If you're doing a good-enough research into your audience, then you understand where they already are, where they're hanging out, what things they trust, and what they pay attention to and engage with. Right there and then you can say, those are my distribution channels. You can build a core list of, say, we're going to share it on these social channels every time. We're going to send it to our newsletter, our email lists, and blah-blah-blah. That's your core distribution.
Then for each article, as you build it out, you should have a brief and you should have a distribution spreadsheet that says, okay, we're going to mention these brands in this article, so let's reach out to these brands. You let them know that we're talking about them. I've done this with other brands and they've shared the content on their social media. That's a simple-enough distribution strategy. It just takes an email or a message on social.
You can say there's this weekly roundup of articles on this topic. When you have that secondary list for each article from the beginning, then you can say, okay, somebody is going to do these tasks. Probably, if you really want to, you can hire somebody on Fiverr to share it and just give them a template to follow.
I do know that some people do that. They just hire people on Fiverr to share it in a certain format. They give them everything they need. If they have that set up from the start, it's just that formula building.
It can be really easy if you know what you're doing from the start, but creating a long-term distribution strategy can be very difficult if you don't know how to do it from the beginning. If you're waiting till the end, it's just not going to do distribution.
Ben: Yeah, it's too late at that point or at the very least just much, much more difficult because at that point, you're on to the next thing. I wonder if maybe that's how marketers get on this hamster wheel of always to the next thing without promoting the last thing.
Once marketers have grasped the basics, they've started doing some of these really simple things that they can do—getting on HARO is a great example—how can they take content distribution to the next level? What are some of the more advanced tactics they can implement to mature their content distribution practice?
Sarah: I would definitely say, if you're trying to make it that high-level distribution, it definitely needs to go beyond an email list and repurposing. My most advanced tactic is relationships, actually. I know I've mentioned that already. If you can develop relationships with influencers, people that already have a following and those that following is your target audience, you don't have to develop as much of your own.
You're starting from scratch, say. Maybe you're not, but even then, consider that you are. Believe that you are. You don't have to start from scratch because other people have an audience. You can leverage their audience if you do it the right way. I'm not just talking about just reaching out to an influencer and pitching them. I'm talking about developing a long-term relationship with them by making it mutually beneficial.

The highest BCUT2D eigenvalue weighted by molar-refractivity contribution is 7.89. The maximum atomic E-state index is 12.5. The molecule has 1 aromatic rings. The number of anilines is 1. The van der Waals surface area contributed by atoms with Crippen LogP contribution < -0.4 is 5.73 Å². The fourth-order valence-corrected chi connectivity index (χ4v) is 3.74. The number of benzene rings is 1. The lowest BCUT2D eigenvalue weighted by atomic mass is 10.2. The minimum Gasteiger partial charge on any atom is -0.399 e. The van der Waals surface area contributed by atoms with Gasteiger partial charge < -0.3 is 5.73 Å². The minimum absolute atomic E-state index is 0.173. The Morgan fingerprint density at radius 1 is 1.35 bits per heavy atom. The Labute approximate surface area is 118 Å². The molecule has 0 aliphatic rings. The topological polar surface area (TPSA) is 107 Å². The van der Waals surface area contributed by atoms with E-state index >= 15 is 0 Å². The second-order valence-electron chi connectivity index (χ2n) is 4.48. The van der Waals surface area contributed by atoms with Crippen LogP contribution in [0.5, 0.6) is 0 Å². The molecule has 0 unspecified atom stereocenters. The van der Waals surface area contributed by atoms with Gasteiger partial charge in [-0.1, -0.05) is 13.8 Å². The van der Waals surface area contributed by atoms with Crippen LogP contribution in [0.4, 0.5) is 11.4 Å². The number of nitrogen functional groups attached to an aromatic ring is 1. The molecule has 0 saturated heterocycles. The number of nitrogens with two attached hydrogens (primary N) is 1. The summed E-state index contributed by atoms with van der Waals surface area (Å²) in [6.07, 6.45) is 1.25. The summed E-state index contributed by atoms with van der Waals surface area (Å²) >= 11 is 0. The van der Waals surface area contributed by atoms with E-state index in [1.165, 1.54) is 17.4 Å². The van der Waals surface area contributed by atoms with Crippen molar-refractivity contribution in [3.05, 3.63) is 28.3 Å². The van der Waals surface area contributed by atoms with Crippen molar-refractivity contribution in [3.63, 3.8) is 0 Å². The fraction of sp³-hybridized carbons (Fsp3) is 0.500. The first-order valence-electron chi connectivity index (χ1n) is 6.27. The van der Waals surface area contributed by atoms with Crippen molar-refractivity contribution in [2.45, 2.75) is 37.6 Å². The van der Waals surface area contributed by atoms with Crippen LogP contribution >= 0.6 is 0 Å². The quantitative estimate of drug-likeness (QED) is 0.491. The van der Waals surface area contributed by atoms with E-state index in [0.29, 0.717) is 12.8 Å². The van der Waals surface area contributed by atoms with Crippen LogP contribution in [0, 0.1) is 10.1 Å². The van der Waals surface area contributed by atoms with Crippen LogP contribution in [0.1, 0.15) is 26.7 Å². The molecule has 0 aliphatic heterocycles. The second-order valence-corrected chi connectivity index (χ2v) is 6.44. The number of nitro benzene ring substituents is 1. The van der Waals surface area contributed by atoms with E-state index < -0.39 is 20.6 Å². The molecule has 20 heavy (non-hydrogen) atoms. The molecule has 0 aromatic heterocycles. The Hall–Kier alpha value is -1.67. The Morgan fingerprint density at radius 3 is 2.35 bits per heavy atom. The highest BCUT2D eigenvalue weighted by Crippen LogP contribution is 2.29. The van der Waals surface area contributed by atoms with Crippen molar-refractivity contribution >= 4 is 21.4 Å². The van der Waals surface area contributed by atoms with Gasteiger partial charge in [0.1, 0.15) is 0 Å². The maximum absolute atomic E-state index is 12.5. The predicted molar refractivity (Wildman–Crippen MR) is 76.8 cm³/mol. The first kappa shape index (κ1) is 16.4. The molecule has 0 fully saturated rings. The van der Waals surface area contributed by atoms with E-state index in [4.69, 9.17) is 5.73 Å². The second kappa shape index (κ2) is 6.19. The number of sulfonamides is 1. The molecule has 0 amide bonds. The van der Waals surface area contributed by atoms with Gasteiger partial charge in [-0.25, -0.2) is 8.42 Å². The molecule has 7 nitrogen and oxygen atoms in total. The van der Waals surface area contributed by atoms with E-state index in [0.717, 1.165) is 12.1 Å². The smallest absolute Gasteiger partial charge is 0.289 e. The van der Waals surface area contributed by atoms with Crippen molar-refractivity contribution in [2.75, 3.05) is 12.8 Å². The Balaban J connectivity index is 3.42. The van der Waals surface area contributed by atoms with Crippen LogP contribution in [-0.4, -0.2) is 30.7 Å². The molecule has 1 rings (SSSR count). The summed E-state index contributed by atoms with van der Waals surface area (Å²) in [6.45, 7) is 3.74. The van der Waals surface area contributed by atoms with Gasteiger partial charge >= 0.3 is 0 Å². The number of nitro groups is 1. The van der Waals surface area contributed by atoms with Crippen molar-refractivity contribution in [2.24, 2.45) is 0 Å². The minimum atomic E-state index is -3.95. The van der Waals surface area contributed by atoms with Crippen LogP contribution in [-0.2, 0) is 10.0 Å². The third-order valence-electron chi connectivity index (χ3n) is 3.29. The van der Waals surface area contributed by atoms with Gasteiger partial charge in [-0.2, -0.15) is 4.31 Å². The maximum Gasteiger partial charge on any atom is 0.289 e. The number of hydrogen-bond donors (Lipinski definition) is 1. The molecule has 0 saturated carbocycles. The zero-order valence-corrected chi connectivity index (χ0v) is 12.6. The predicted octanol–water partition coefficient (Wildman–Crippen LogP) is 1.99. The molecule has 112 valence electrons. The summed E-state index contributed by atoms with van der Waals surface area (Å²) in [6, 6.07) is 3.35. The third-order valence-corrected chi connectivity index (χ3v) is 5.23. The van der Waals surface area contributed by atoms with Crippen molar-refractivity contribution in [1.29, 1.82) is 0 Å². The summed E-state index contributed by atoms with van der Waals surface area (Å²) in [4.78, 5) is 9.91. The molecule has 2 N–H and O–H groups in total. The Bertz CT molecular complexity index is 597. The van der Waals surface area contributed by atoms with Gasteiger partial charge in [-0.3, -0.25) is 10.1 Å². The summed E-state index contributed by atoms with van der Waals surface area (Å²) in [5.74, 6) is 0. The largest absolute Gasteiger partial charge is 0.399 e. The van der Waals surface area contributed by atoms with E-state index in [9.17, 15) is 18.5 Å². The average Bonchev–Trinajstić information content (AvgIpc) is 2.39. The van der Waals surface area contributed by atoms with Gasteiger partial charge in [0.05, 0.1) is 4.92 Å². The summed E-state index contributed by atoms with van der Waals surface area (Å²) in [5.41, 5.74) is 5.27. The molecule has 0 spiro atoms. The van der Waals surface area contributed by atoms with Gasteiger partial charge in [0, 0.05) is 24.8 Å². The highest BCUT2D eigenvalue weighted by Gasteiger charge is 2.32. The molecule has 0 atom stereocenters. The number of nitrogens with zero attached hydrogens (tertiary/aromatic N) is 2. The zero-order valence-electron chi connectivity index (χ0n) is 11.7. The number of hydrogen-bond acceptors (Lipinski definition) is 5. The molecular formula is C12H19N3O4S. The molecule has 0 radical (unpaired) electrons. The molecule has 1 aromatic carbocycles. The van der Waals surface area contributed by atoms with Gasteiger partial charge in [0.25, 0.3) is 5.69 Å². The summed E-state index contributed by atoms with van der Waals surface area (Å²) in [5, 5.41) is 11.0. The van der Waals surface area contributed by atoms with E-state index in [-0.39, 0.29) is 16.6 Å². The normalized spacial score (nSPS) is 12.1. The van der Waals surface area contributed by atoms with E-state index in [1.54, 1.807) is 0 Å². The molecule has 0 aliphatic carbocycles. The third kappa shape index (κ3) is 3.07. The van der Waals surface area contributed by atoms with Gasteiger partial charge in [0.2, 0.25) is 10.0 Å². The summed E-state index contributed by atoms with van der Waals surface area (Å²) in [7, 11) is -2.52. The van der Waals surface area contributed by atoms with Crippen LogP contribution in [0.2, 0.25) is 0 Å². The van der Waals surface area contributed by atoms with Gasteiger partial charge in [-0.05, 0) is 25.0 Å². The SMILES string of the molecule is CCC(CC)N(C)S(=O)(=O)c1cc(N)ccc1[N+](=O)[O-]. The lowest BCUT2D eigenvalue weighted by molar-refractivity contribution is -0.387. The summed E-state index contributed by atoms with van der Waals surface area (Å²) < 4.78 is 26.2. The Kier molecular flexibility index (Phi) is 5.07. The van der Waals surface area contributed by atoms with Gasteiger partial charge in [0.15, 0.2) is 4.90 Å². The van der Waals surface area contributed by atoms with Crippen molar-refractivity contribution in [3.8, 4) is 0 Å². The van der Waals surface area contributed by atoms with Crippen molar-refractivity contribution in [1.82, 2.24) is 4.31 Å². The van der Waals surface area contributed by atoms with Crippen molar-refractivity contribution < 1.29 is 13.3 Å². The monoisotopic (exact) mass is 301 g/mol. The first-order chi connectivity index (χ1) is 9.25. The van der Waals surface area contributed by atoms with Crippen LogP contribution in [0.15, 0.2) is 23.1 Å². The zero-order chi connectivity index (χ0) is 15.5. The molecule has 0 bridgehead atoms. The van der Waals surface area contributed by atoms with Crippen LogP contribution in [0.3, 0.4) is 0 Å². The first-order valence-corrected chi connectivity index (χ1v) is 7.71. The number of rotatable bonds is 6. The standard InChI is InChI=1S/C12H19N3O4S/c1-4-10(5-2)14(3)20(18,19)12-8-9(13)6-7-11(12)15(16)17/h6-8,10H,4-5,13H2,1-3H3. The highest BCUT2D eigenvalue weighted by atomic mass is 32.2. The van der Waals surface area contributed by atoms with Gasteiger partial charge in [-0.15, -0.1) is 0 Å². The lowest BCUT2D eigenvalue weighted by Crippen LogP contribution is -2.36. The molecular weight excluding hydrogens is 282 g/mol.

I worked with Kaylee Moore before, and she has an audience that isn't my target audience right now, let’s say. But communicating with her regularly, she already recommends me to other people looking for a writer. I think that relationship is simple, but it takes a matter of talking, developing, networking, being consistent with your outreach, and being genuine with it, too.
You're not going to go into it with this idea that you're only using them for distribution because that just ruins it. But if you're there to have a discussion about something and you actually have some insights into something they're talking about, you can start there. You can say, hey, as we did, I just said, well, I have distribution strategies, you want to hear them basically? I wasn't expecting anything like this, but this is an outcome of just continuing conversations.
I think that's my highest level, and that's why it can take a lot of time and a lot of effort because you have to develop relationships. That's not always easy. It's not something that's like one message out and you've got a new client. It's something that you have to say every now and then, how are you doing, and pass people things that are good for them, too.
It's just leveraging people and their relationships, and understanding that you don't need something from them right away. If you go into understanding that aspect, that everybody has something to offer, it makes a huge difference. It really does in distribution, in your business, and in everything else that you do. It's just a positive thing to add to your business.